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6th Dec 2016

Is Printing Important to Panto?

Oh Yes It Is!

Christmas time heralds the onset of that most peculiarly British tradition: The Pantomime. From Cinderella to Aladdin to Mother Goose, families up and down the country gather together to make the trip to their local theatre where they can sing along, boo, hiss and giggle at spectacularly awful jokes.


So, what makes a brilliant pantomime? Yes, the usual things - stellar casting, audience participation, an array of fabulously extravagant frocks and about eighty thousand tonnes of glitter. But before we get to the show itself, donít forget about the print - posters and leaflets advertising the performance and the programme or brochure available to audiences at the show.


Why is the advertising so important? Audiences go to pantomime for different reasons. Some are attracted by the story (Cinderella habitually sells more tickets than any other title), some by the casting (from Nigel Havers to Katie Price thereís something for everyone if you look hard enough). Others simply attend every year and have a loyalty to the venue itself.  Many venues that host pantomime contain at least five hundred seats and run the show for a minimum of four weeks with twelve performances a week. Thatís twenty four thousand tickets to sell - and a lot of potential audience to reach.


This is why leaflets and posters for the pantomime are so important. Only a modest proportion of the audience attend every year come what may; the rest of the audience is transient and picky. Each year, venues attempt to outdo their local rivals to catch the eye of surrounding households to entice them through their doors. The importance of pantomime is not simply down to the success of the show itself, but bear in mind that pantomime introduces many audience members to the theatre environment for the very first time. So for most venues their festive offering is the main method of capturing the eye of fresh audiences and once they are in the building, enticing them to attend other shows throughout the year.


Advertising print tends to follow an industry standard: The fonts are a variety of script styles and often appear to emit light. The cast, whether A list or Z list, are arranged in an edited crowd formation, the billing large and clear and the characters appearing to float either in clouds, atop beanstalks or amongst stars. The stories need no explanation or Ďblurbí, re-telling as they do age old classic fairy tales of which we are all familiar. It is, after all, the familiar that is so critical for this type of entertainment. Tradition is key and this extends to how the performances are advertised.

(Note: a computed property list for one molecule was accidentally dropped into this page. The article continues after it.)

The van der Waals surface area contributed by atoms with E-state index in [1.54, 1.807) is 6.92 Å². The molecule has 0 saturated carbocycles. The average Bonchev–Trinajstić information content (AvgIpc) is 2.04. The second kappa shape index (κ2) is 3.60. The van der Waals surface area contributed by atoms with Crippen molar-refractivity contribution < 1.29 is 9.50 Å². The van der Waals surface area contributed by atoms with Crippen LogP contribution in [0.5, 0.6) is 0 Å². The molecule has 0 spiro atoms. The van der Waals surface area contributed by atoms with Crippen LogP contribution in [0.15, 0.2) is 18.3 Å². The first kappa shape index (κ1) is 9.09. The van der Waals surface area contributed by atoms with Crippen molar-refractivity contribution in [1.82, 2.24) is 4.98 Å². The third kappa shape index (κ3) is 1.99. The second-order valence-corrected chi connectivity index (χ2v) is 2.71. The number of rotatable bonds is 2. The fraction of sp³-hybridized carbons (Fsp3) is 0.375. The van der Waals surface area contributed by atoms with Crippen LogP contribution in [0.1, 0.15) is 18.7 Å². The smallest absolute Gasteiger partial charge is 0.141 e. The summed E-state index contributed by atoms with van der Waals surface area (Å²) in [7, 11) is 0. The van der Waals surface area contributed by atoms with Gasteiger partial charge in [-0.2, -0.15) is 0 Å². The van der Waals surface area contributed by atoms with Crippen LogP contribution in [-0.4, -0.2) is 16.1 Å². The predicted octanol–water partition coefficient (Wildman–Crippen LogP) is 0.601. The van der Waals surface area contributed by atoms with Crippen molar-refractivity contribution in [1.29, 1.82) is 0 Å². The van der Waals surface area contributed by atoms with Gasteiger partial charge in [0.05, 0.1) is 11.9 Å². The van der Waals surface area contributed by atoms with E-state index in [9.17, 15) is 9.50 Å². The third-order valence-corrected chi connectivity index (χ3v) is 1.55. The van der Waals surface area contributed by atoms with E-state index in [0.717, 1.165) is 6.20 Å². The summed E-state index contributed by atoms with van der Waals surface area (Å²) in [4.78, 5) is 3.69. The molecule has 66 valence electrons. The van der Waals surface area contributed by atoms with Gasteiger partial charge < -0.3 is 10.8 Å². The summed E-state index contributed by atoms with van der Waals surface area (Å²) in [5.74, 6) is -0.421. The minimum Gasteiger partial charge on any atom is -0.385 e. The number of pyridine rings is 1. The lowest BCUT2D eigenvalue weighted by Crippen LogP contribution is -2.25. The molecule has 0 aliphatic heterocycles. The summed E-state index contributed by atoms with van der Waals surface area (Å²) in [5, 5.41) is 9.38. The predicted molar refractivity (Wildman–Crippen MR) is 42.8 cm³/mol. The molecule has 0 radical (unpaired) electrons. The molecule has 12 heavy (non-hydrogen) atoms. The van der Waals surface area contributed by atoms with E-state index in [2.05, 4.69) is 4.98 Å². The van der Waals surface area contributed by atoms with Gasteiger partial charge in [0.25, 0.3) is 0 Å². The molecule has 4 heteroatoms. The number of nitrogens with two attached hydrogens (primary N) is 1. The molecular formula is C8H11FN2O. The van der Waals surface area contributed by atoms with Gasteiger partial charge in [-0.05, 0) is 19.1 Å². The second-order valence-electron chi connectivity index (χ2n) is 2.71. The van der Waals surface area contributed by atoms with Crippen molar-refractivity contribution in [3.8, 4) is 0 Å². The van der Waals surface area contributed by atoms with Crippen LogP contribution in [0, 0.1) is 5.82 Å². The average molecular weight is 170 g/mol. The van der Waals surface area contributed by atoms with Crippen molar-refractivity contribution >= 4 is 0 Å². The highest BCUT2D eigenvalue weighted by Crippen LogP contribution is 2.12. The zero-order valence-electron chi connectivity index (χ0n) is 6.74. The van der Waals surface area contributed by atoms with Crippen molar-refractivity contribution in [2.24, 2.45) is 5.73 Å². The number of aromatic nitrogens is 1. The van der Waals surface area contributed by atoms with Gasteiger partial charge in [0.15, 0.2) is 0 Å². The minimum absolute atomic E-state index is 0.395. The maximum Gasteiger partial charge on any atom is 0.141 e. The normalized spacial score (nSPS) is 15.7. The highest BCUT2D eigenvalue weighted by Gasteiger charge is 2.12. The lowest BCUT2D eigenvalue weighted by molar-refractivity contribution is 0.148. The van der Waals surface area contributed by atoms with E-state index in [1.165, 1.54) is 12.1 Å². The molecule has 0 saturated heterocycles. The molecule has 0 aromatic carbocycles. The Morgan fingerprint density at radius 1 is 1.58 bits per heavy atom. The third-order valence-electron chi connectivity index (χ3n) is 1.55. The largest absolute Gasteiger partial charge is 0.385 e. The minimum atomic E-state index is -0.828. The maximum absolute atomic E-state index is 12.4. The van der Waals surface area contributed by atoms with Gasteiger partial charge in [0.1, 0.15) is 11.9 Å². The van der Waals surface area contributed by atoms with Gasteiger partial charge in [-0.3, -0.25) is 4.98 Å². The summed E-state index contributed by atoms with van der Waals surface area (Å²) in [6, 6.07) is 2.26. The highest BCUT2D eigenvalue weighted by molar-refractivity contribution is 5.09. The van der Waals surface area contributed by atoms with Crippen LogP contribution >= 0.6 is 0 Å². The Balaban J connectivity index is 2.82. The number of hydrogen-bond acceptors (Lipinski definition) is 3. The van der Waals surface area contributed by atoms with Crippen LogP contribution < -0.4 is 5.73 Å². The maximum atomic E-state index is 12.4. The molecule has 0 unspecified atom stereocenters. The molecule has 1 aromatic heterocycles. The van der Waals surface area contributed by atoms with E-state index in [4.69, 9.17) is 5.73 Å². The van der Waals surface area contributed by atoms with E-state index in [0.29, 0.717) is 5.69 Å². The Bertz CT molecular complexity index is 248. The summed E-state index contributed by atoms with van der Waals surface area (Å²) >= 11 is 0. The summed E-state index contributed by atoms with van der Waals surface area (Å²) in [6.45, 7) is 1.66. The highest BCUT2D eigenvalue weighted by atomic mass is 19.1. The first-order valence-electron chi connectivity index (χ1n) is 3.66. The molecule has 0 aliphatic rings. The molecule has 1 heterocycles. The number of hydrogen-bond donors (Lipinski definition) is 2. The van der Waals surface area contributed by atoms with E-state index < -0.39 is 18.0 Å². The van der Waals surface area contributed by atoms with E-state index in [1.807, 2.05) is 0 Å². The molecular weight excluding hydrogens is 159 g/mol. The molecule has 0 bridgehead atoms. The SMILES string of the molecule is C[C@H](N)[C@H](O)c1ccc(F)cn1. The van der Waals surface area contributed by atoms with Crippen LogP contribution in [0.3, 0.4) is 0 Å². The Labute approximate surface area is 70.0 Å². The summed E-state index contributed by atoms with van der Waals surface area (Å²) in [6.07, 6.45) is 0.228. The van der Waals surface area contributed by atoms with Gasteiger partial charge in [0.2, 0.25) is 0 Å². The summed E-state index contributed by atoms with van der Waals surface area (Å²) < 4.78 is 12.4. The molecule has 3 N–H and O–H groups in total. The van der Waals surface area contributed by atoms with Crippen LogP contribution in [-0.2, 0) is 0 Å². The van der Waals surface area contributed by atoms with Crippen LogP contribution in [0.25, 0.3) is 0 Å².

When the audience enters the theatre, the next piece of printing that they will encounter is the programme. The show programme is a far cry from the information pamphlet of the 19th Century. Nowadays, it is a piece of merchandise. High quality, glossy paper, full colour printing, Large in size, the modern pantomime programme feels decidedly like an activity book. Inside we find biographies for the creative team, actors and dancers, puzzles, stories, photographs and historical information and features. Putting all of this together is a herculean task, ensuring quality, clarity and attention to detail. All things that are relevant in any brochure, certainly - but for the pantomime, it must contain that extra bit of festive magic in addition to the rest of the package!


Yes, the family pantomime is so much about sparkle, magic, shouting, singing and belly laughs; but this is not where it ends. Behind all of the glitter, greasepaint and flashing lights there is a whole world of paper printing plugging away to make Britainís panto season a success.